Payments for any items that would qualify as deductible itemized medical expenses on an individual income tax return qualify for tax-free medical gifts. Once the annual exclusion and tax-free medical and education gifts are exhausted, you can make additional tax-free gifts using the lifetime estate and gift tax exemption.

The lifetime exemption amount in 2021 is $11.7 million. In a married couple, each spouse has a separate $11.7 million exemption. Any gifts you make during life that exceed the annual exclusion and don’t qualify as tax-free medical and education gifts count against your lifetime exemption.

The lifetime exemption really is set up as a tax cred- it. Gifts that don’t qualify as tax-free under either of the first two methods are taxable gifts. You file a gift tax return and use part of your lifetime credit to eliminate the gift tax.

The credit amount is set to effectively allow up to $11.7 million of lifetime gifts without owing gift taxes. To the extent your lifetime exemption isn’t used by lifetime gifts, the remainder is used to reduce estate taxes. Suppose Max Profits has a $20 million estate and isn’t married.

Over the years, he gave $5 million in lifetime gifts to his son, Hi. Max dies near the end of 2021. His lifetime exemption is down to $6.7 million, because the $5 million in taxable lifetime gifts used part of the lifetime exemption. That means $13.3 million of Max’s estate is subject to federal estate taxes unless he has deductions or other credits to reduce the tax.

As you’re aware, there are proposals in Congress to reduce the lifetime estate and gift tax exemption. Even if none of these proposals is enacted, the current exemption amount is scheduled to be cut in half after 2025 when the 2017 tax law expires.

Because of the likelihood that the lifetime estate and gift tax exemption will be reduced, many estate planners encourage people to consider making gifts in 2021 to use at least some of the current exemption amount while it still is available.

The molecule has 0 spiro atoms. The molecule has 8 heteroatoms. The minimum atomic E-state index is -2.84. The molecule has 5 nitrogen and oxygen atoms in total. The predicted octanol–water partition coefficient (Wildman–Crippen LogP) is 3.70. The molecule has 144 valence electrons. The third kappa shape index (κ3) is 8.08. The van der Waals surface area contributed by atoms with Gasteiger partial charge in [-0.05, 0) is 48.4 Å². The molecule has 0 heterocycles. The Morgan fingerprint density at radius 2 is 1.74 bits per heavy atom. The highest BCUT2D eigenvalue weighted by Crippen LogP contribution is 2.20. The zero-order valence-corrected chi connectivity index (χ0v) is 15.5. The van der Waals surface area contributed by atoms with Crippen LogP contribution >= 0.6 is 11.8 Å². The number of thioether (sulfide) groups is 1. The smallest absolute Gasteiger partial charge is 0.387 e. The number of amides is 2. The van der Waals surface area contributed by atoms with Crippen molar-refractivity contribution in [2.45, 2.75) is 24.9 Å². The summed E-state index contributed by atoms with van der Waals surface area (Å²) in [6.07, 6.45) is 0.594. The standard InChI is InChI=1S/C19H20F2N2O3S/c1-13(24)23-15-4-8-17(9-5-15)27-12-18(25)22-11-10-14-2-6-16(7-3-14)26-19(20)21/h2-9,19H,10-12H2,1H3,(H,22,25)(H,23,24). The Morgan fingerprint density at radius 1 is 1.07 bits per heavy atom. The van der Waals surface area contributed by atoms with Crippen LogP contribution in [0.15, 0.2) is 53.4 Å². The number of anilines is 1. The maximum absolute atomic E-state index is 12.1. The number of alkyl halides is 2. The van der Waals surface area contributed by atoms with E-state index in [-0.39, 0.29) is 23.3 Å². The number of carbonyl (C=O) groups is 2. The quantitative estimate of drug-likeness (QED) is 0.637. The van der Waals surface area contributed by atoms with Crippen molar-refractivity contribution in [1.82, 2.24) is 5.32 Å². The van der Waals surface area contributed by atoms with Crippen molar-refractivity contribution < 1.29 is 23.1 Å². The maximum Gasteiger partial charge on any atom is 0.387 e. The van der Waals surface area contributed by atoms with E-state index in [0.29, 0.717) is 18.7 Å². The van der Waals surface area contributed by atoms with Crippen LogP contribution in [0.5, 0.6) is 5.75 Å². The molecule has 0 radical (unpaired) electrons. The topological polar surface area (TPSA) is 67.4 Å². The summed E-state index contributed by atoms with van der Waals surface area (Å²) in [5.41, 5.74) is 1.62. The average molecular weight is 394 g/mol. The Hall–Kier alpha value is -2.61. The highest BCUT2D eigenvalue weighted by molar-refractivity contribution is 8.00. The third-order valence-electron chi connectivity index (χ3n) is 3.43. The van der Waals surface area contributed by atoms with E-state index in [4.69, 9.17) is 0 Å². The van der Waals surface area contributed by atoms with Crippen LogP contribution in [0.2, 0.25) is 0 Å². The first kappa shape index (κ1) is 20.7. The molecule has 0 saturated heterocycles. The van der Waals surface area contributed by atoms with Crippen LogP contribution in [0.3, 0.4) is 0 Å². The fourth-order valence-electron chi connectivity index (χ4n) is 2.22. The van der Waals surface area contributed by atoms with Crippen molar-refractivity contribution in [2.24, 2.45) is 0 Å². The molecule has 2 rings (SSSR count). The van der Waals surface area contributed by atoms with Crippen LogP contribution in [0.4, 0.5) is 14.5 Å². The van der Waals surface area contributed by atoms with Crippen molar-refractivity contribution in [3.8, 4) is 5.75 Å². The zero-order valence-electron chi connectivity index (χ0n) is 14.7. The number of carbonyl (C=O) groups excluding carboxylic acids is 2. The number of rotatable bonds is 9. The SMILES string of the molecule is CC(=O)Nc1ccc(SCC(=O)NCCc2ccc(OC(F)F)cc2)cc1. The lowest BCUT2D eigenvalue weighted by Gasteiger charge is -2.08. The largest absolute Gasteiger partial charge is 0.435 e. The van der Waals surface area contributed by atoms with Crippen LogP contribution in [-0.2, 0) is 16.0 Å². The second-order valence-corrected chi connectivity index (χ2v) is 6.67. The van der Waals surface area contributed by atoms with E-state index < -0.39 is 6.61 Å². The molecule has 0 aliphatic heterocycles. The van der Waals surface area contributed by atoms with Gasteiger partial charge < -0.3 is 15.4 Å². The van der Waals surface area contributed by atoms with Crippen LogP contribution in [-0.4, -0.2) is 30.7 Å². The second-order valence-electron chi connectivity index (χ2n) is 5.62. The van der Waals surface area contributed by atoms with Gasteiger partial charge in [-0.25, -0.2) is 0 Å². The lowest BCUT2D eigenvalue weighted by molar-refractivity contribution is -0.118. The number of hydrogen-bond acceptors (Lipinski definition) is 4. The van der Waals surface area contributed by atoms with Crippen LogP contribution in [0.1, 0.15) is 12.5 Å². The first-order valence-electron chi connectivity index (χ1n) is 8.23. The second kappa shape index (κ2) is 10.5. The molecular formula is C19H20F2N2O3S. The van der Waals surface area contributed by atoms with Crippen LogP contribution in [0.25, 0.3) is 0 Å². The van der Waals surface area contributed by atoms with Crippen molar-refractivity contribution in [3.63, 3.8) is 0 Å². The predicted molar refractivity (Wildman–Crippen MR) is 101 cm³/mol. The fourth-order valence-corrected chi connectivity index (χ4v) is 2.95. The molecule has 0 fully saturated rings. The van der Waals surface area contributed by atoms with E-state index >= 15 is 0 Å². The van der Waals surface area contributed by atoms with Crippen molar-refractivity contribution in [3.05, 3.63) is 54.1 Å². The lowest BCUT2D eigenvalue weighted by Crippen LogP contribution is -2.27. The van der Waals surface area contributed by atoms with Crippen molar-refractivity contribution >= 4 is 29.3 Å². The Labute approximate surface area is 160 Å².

Most estate planners expect that the lifetime exemption that applies in a year a gift is made will determine whether or not it is tax free. Taxes on the estate shouldn’t be increased if the lifetime exemption is lower when the estate is processed than when you made the gifts. Let’s go back to Max Profits and his $20 million estate. He already has made $5 million in lifetime gifts.

Let’s say he makes another $5 million in gifts by the end of 2021. Suppose the lifetime exemption is reduced to $5 million, effective in 2022. If Max dies in 2022, Max’s $10 million estate would be fully taxable, because his lifetime gifts exceeded $5 million.

He has no lifetime estate and gift tax exemption left. Though his lifetime gifts were $10 million, the “extra” $5 million won’t be brought back into his taxable estate and increase it to $15 million, because the exemption amount was higher at the time the gifts were made and they were tax free. There are some in Congress who want to “claw back” taxes on gifts made at the higher exemption amount if the exemption is lower when the estate is processed.

But that idea doesn’t seem to have a high probability of becoming law or being constitutional. There are other ways to reduce tax- es on gifts. These include structuring gifts so they qualify for valuation discounts and using different types of trusts, such as grantor annuity trusts.

There also are proposals in Congress to limit or repeal these strategies. Individuals whose estates exceed the current exemption level also should consider using these strategies while they still are available to reduce estate and gift taxes.



Log In

Forgot Password